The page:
Renewing the Archdiocese of Melbourne
Archbishop of Melbourne, Peter Comensoli, now accepts that his diocese is in a huge existential crisis. He told his diocesan clergy on 28 April 2021 and parish lay leaders on 22 May 2021 that the diocese is on a ‘threshold’ and either we do something or ‘sink into the sunset’.
Melbourne is not unique among Australia’s dioceses. It is the reason why a
Plenary Council has been called.
The Melbourne crisis
Archdiocese currently has 209 parishes with an average 5052 Catholics. But only
13 percent of Catholics across all parishes typically attend weekend Mass, and
in the largest parishes as few as 6 per cent attend. The 209 parishes have
reduced from 233 in 1999 and of these just 80 per cent have
a full-time resident priest. Currently, just 226 priests are actively engaged in parish ministry, and less than
half (45%) are Australian-born. Only some 70 locally-born diocesan priests remain,
and 20 will retire in the next 10 years. In 2020 just 2 new locally-born diocesan
priests were ordained for Melbourne.
crisis has been building since the 1960s and, even before the clerical child
sexual abuse scandal, Catholic youth had sensed their church had gone ‘off mission’. Over 40 years hundreds of locally-born
young men had responded generously to a call to the diocesan priesthood, with
annual seminarian numbers from the Victorian and Tasmanian dioceses surging from
11 in 1924 to 215 in 1964. But in 1971 numbers had fallen to just 146 seminarians
and by 1986 to 81. This drop-off in locally-born candidates for
the diocesan priesthood occurred across Australia and now, 50 years on, there
are insufficient new locally-born priests to replace those who retire or die. This is the result of a church gone ‘off mission’.
challenge is more than just to ‘attend to
the manner in which the local communities of the Archdiocese are arranged and
Finding a solution
Melbourne’s archbishops have consistently refused to share their concerns with their people and to give them a voice in finding solutions, ignoring the call of Vatican II to ‘let synods flourish with new vigour’. None since 1916 has convened a diocesan synod or assembly to open up a meaningful dialogue with all their people, clerical and lay, and listen to their instinct of faith (sensus fidei fidelium).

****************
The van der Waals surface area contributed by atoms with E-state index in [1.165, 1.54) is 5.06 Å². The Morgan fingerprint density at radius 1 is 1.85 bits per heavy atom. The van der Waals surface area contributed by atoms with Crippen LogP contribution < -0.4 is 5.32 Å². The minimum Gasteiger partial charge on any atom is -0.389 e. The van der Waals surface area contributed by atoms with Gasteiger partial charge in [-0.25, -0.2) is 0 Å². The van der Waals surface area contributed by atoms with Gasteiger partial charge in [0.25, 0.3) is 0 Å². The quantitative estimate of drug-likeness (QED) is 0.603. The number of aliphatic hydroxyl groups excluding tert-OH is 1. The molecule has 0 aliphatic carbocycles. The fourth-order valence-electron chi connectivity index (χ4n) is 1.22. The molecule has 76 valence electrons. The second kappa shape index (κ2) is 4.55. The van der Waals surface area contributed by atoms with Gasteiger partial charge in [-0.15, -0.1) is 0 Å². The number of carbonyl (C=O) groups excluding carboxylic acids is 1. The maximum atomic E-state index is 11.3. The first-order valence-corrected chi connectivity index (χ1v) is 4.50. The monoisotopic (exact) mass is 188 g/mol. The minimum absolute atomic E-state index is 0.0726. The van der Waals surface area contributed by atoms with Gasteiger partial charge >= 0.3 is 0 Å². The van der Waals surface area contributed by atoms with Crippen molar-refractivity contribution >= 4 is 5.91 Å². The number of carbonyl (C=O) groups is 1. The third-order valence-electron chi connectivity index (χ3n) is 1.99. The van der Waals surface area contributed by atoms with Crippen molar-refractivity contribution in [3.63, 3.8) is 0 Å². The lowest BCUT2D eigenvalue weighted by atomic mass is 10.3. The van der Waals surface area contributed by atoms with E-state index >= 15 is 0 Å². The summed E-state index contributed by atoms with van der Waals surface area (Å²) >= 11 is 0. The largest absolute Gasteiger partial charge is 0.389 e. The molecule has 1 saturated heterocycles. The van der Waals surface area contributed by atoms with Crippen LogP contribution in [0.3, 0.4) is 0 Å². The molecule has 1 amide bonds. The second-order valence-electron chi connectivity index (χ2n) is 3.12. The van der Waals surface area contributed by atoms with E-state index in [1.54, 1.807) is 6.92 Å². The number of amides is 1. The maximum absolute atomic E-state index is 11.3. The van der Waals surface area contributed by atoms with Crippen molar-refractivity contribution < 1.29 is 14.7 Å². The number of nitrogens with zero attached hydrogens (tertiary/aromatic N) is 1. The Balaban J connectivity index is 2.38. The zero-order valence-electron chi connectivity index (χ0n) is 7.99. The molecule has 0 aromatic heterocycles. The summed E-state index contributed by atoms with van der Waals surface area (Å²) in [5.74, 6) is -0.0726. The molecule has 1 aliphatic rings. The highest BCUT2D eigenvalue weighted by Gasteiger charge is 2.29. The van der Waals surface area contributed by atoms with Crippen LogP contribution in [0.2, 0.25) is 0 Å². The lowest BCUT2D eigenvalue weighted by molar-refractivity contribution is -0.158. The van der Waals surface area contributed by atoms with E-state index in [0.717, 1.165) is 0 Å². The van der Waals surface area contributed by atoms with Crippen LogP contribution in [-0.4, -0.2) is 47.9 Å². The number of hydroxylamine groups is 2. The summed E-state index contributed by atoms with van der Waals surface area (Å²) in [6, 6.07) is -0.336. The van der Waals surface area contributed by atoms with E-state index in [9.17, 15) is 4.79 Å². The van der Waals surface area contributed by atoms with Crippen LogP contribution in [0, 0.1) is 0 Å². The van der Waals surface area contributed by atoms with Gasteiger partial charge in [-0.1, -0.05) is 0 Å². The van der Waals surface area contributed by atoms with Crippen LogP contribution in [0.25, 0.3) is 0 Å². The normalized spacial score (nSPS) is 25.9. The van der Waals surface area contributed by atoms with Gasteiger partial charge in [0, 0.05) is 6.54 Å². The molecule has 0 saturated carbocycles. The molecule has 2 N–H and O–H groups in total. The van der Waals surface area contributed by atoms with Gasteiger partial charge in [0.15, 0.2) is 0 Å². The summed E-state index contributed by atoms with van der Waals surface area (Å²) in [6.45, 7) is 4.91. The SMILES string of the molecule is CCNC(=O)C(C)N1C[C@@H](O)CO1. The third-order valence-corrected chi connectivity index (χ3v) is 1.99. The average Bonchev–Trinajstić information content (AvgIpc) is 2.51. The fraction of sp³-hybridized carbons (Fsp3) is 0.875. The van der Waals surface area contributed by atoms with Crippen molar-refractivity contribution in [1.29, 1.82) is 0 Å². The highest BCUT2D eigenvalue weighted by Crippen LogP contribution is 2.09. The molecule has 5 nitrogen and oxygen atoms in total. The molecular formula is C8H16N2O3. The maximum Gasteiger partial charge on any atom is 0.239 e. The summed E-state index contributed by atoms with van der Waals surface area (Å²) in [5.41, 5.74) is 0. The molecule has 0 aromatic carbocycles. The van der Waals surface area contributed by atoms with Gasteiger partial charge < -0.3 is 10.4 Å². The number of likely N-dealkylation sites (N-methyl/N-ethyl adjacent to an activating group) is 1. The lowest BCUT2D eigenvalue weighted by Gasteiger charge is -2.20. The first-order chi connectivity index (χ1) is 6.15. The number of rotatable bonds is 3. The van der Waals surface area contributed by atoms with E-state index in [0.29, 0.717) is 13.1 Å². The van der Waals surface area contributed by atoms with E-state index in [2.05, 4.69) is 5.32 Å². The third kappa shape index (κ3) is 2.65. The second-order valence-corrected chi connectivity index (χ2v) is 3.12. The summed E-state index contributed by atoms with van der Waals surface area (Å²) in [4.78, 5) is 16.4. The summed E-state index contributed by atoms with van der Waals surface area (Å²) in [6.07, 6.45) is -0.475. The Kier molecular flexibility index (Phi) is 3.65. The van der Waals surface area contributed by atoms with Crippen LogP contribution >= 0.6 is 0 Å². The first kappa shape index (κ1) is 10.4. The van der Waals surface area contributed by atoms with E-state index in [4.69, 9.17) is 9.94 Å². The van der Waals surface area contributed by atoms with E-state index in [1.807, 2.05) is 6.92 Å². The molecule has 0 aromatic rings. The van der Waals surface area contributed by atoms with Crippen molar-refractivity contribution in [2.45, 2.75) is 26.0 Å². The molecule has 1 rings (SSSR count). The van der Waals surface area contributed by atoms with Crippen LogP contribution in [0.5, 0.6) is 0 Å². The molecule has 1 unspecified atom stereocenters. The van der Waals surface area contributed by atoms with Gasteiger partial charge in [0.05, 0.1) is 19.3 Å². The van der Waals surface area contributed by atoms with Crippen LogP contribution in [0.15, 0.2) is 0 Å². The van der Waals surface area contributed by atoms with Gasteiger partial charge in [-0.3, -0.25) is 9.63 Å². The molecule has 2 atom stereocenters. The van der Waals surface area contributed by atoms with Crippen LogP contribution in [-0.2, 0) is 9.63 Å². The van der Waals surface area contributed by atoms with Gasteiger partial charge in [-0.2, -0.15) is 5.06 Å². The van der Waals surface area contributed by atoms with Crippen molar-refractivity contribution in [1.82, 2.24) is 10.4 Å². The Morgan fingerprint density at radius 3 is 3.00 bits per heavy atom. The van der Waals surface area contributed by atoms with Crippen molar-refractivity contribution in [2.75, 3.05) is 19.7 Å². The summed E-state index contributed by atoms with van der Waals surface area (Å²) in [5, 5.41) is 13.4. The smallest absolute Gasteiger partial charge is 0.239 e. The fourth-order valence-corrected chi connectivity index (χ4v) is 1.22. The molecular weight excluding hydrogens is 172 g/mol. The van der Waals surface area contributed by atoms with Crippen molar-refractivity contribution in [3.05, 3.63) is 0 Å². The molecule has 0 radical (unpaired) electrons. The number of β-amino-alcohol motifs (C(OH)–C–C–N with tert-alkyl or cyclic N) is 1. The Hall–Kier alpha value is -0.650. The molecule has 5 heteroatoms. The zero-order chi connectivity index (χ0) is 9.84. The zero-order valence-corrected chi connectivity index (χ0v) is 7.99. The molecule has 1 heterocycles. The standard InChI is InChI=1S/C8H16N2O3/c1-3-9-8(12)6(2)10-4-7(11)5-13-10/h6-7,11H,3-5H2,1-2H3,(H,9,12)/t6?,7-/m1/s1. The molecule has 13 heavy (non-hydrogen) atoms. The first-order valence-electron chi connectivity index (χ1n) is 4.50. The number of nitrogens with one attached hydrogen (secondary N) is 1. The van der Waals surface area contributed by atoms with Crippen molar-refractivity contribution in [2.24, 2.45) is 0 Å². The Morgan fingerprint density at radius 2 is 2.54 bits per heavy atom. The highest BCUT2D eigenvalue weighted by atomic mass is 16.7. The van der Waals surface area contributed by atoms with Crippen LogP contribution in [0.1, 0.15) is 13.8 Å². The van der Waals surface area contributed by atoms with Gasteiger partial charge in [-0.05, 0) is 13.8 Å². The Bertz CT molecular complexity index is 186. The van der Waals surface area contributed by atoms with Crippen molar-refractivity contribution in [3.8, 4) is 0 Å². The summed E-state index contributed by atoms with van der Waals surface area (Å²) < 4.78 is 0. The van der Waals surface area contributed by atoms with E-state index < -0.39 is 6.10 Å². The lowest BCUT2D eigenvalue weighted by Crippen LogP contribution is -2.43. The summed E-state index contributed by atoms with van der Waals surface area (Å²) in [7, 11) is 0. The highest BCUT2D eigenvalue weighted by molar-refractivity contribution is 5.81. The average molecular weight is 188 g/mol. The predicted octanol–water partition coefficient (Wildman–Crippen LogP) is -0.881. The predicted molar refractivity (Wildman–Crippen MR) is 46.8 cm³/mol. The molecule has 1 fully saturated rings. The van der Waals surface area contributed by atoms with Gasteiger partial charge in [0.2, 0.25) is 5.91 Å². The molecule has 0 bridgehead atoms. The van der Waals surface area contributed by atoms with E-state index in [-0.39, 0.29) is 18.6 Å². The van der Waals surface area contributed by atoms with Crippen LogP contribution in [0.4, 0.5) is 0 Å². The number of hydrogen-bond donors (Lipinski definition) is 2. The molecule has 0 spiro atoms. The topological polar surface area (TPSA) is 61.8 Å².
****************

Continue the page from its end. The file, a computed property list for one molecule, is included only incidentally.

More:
Vatican II also declared it ‘highly desirable’ that a diocesan pastoral council be established in every diocese and Canon Law expects one ‘in so far as pastoral circumstances suggest’ (C. 511). Pastoral circumstances have long suggested it, but a Melbourne diocesan pastoral council is yet to be established.
Following Vatican II, Pope Francis has insisted that any ‘proposal of goals without an adequate communal search for the means of achieving them will inevitably prove illusory’. He has directed bishops ’to encourage and develop the means of participation proposed in Canon Law and other forms of pastoral dialogue, out of a desire to listen to everyone and not simply to those who would tell him what he would like to hear’. At the 2014 Synod on the Family he told the bishops that synodality means ’not some of the bishops some of the time but all of the Church all of the time’.
But Archbishop Comensoli has rejected such synodality. Instead of convening a diocesan assembly or synod, laying his concerns before his people, and inviting them to join him in a ‘communal search’, he has made a unilateral decision, settled on his own proposal, and then, only afterwards, invited them to comment on its implementation. That is not synodality.
Why the Archbishop has taken this precipitate decision is not clear, but it might be to forestall the division of the Archdiocese. Sydney Archdiocese was divided in 1986 when Catholics numbered less than one million. Melbourne now has over one million Catholics in a massive urban sprawl.
Most worrying is
that Archbishop Comensoli has effectively spurned the Plenary Council which commences
in less than 80 days .